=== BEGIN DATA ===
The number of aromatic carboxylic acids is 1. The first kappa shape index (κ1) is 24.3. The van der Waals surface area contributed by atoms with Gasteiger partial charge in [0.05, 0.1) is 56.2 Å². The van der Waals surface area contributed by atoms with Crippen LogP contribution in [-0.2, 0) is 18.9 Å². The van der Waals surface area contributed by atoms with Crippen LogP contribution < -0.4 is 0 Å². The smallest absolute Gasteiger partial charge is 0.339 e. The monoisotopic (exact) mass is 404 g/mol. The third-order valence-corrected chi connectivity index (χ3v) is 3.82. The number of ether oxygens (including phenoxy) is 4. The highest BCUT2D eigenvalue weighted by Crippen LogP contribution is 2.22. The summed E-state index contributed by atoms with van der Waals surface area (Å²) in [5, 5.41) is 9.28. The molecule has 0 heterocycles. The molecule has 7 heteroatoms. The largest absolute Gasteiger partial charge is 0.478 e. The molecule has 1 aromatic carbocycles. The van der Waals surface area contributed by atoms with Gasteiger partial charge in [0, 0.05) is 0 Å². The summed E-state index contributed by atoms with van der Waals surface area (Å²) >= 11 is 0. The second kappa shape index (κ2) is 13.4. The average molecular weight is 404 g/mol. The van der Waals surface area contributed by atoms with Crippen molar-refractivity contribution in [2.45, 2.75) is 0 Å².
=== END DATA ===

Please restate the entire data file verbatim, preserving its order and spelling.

The number of aromatic carboxylic acids is 1. The first kappa shape index (κ1) is 24.3. The van der Waals surface area contributed by atoms with Gasteiger partial charge in [0.05, 0.1) is 56.2 Å². The van der Waals surface area contributed by atoms with Crippen LogP contribution in [-0.2, 0) is 18.9 Å². The van der Waals surface area contributed by atoms with Crippen LogP contribution < -0.4 is 0 Å². The smallest absolute Gasteiger partial charge is 0.339 e. The monoisotopic (exact) mass is 404 g/mol. The third-order valence-corrected chi connectivity index (χ3v) is 3.82. The number of ether oxygens (including phenoxy) is 4. The highest BCUT2D eigenvalue weighted by Crippen LogP contribution is 2.22. The summed E-state index contributed by atoms with van der Waals surface area (Å²) in [5, 5.41) is 9.28. The molecule has 0 heterocycles. The molecule has 7 heteroatoms. The largest absolute Gasteiger partial charge is 0.478 e. The molecule has 1 aromatic carbocycles. The van der Waals surface area contributed by atoms with Gasteiger partial charge in [0, 0.05) is 0 Å². The summed E-state index contributed by atoms with van der Waals surface area (Å²) >= 11 is 0. The second kappa shape index (κ2) is 13.4. The average molecular weight is 404 g/mol. The van der Waals surface area contributed by atoms with Crippen molar-refractivity contribution in [2.45, 2.75) is 0 Å².